The present article describes the treatment of femoral segmental bone defects at the Hand and Trauma Reconstruction Center (Juntendo University Urayasu Hospital) . A retrospective study was conducted on 8 cases of femoral segmental bone defects of over 6 cm. Six cases were less than 10 cm and reconstructed by bone grafting using the Masquelet technique. Two cases were over 10 cm and treated by bone grafting using the Masquelet technique and vascularized bone graft (VBG) method. Bone union was achieved in all cases and no complications were observed. In order to minimize the graft, it is highly recommended that bones be reconstructed through intramedullary nailing wherever possible, and for defects larger than 10 cm, hybrid treatment using the Masquelet technique and VBG is recommended.
The indications for mandibular reconstruction using a mandibular reconstruction plate (MRP) and free flap, and the complication-reducing technique remain controversial. In 2014, one investigator reported on the “no touch technique,” which protected the MRP from oral saliva exposure to prevent postoperative MRP infection. We developed an easier method that was comparable with this technique. We report this new procedure and the complications that developed in an additional 30 cases of mandibular reconstruction. Between 2016 and 2019, 29 patients (22 men, 7 women; mean age, 70.0 years) underwent 30 mandibular reconstructions using the MRP and free flap. In 15 cases during reconstruction, the MRP and screws were removed from the mandible and soaked in a povidone-iodine solution during microvascular anastomosis. Before this maneuver, the MRP and screws were exposed temporarily to oral mucosa and saliva, which meant that the “no-touch” technique was no longer maintained. A rectus abdominis musculocutaneous flap was used in 25 cases (83.3%) and an anterolateral thigh flap (ALT) was used in 5 (16.7%) . All free flaps survived except for two ALTs that had partial flap necrosis. MRP exposure was noted in 3 cases (10.0%) , but it was not related to MRP infection. This procedure may be sufficient to prevent local infection of the MRP.
Although the success rate of free tissue transfer was recently reported to exceed 95%, this value includes 5 to 25% of cases that required salvage surgery due to postoperative vascular compromise. If the risk factors for vascular compromise after free tissue transfer can be identified, the frequency of salvage surgeries may be reduced. In this study, we investigated the associated risk factors for vascular compromise after free tissue transfer using multivariate analysis focusing on factors deemed as intervenable. A retrospective review was conducted on 115 patients who underwent a total of 123 free tissue transfers for both the upper and lower extremities. We identified 11 (8.9%) cases of vascular compromise, 9 of which were salvaged, equating to an overall success rate of 98.4%. Multivariate analysis revealed the following significant risk factors leading to vascular compromise: female sex［odds ratio=14.5 (95% confidence interval［CI］2.11-91.08, p=0.005) ］, lower extremity cases［odds ratio=8.3 (95% CI 1.45-44.34, p=0.015) ］, and the use of the superficial venous system as a recipient vein［odds ratio=41.9 (95% CI 3.25-487.21, p=0.004) ］. Our study demonstrated that selection of the recipient vein is an important factor when aiming to prevent vascular compromise during surgery.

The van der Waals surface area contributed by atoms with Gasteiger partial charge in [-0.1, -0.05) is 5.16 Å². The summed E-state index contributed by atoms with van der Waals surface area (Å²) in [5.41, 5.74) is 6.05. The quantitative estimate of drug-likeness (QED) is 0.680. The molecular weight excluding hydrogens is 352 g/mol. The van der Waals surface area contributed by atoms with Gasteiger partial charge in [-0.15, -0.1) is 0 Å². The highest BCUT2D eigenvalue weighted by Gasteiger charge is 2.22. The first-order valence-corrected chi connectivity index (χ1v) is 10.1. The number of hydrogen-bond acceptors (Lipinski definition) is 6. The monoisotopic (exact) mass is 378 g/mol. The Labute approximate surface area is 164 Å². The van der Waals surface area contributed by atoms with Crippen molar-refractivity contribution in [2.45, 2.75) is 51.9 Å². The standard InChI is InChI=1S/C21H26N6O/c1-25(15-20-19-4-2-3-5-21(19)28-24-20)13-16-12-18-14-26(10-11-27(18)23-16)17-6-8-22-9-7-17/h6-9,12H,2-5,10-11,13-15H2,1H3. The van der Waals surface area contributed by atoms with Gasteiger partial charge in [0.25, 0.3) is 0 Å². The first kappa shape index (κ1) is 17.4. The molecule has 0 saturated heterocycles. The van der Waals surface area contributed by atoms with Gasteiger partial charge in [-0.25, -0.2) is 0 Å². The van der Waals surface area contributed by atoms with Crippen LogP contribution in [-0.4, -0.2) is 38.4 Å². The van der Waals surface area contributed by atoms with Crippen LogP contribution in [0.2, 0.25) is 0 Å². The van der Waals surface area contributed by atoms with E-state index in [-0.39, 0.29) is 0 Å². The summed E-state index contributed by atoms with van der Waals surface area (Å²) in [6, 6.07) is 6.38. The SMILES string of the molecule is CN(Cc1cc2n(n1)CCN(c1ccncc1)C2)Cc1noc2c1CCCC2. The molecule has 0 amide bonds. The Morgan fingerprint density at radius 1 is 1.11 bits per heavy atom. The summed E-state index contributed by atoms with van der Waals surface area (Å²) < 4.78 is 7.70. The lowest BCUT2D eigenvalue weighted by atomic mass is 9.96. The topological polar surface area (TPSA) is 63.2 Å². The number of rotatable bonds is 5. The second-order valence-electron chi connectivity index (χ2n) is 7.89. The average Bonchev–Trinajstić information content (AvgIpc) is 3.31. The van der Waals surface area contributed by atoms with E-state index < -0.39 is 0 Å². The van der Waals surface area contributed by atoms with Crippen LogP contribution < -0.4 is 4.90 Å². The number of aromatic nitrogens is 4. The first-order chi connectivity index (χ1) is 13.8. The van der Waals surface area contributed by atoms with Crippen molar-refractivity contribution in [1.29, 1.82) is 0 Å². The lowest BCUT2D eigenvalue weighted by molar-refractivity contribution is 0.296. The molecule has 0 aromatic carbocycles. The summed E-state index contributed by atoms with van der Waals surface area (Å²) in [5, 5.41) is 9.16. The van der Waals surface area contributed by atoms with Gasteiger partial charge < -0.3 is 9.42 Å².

Selecting an appropriate recipient vessel is the most important factor for successful free flap transfer in the reconstruction of severe lower extremity trauma. In this study, the relationship between the choice or status of the recipient vessel and the incidence of complications, such as flap failure, intraoperative vasospasm due to post-traumatic vessel disease (PTVD) , and early revision surgery, was investigated for 34 flaps in 32 patients who underwent microsurgical soft tissue reconstruction. The choice of recipient vessel (posterior tibial artery［PTA］vs anterior tibial artery［ATA］) and whether an injured vessel was used as a recipient vessel did not significantly affect the complication rate if the vessel was used within a few days from the day of injury. Therefore, the PTA or the ATA can be used as a recipient vessel depending on the technical convenience of the surgery, and avoiding injured vessels is not necessary if the operation is performed within a few days after injury. To prevent vasospasm due to PTVD, the recipient vessel must be anastomosed as far as possible from the zone of injury and the surgery must be performed as early as possible after the day of injury.
We surveyed the details of salvage surgery to examine the causes of circulatory problems following free flap reconstruction for severe trauma in 63 limbs and identified measures to solve such problems. We assessed five patients (four men and one woman) who underwent salvage surgery for circulatory problems. The upper limbs were affected in two patients and lower limbs in three patients. Their mean age was 51.2 years (26?80 years) . The mean time from completion of surgery to entering the operating room to undergo salvage surgery was 19.6 h (6?36 h) . The vascular findings at the time of salvage surgery included arterial inflow failure (1 patient) , arterial thrombus (1 patient) , venous thrombosis (1 patient) , and venous compression on the flap side of the anastomosis (2 patients) , for which relevant treatment was administered. All flaps survived. When vascular problems are detected after free flap reconstruction for trauma of the limbs and managed early, the cause of the problems is identified and the success rate of salvage surgery is high.